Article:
Director: Nicholas Rey
Stars: James Dean, Natalie Wood, Sal Mineo, Dennis Hopper
Lesson Learned: Parents just don't understand, nor will they ever.

The misunderstood, brooding teenage outcast—it's one of the school movie genre's most familiar archetypes. Usually, the constantly tense kid walks the halls with a scowl, infuriating the jocks and enticing all girls on the honor roll. But, as is always the case, the loner is much more sensitive than he lets on; sometimes, he's even an insult to Bela Lugosi (see: Robert Pattinson in Twilight).

Whatever the case, he's always a direct descendant of Jim Stark, the tormented focus of director Nicholas Ray's masterful drama Rebel Without A Cause. Played by one of cinema's most enigmatic and tragic stars, James Dean, Jim's a poetic soul trapped inside a troublemaker's body; his attempts to connect with his parents routinely fail, and he's crafty with a switchblade only because his haters demand such skillful retaliation. Jim's also yearning for someone to “get” him, which leads him to Natalie Wood's character, the warm-hearted but equally scarred Judy.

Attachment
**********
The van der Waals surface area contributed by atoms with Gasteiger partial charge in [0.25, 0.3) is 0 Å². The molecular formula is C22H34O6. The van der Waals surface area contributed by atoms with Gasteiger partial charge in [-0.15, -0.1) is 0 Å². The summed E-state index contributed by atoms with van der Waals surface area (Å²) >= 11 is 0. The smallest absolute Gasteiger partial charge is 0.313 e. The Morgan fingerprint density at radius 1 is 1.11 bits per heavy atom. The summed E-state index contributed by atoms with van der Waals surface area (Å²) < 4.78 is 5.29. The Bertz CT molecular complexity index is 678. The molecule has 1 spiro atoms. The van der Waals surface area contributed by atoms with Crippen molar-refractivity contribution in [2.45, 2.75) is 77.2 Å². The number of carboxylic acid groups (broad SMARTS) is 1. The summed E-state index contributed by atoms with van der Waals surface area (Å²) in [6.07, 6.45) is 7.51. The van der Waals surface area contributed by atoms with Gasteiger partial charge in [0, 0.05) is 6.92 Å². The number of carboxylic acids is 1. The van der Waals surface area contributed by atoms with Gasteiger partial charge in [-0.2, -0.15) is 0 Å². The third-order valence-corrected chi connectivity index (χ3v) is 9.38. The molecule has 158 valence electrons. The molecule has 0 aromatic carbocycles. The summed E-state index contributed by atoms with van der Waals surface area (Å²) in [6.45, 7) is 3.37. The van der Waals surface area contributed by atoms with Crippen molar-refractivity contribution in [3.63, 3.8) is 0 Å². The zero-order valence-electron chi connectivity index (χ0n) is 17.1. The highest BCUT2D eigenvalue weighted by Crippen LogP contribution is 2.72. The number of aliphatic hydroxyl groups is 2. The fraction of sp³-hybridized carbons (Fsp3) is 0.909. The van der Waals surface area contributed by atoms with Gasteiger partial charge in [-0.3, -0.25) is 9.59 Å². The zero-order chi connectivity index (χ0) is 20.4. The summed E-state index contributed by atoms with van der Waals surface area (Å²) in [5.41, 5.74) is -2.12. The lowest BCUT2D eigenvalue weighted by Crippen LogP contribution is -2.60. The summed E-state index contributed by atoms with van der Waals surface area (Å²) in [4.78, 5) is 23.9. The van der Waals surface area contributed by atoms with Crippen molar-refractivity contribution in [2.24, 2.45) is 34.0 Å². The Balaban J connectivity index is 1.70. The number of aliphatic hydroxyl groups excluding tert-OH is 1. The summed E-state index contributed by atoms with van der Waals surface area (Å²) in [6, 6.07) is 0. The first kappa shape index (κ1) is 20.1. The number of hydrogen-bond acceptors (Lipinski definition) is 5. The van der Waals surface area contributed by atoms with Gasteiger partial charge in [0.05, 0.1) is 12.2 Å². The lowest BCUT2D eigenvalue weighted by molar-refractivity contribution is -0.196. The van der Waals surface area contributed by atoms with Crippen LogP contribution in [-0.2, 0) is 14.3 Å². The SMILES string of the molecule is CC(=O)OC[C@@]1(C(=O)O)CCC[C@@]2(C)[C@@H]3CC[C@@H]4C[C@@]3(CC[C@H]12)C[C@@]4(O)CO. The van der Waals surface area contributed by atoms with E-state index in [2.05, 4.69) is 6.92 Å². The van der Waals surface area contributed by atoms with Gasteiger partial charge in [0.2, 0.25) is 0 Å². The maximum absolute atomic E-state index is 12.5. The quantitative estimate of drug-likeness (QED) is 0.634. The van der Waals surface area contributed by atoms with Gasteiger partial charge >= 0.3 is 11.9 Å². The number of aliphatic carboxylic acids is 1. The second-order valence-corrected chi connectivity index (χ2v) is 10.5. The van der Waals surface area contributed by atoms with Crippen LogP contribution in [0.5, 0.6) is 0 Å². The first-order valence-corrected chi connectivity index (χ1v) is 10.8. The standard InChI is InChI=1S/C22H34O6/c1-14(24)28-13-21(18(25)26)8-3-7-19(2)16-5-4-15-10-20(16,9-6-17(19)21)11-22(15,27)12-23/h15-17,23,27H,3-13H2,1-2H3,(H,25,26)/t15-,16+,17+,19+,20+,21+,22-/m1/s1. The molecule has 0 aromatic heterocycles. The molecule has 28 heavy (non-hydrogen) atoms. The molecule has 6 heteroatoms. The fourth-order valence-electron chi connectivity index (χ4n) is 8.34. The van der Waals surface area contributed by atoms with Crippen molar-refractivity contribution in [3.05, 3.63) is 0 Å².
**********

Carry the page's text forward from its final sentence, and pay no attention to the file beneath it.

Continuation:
Seen today, Rebel Without A Cause might feel a bit dated, due to its of-another-time practices (switchblade fights, “chicken” car races), but Dean's dynamite performance (first seen a month after his fatal car accident in September 1955) as a lonely teen searching for unavailable answers hasn't lost any of its power.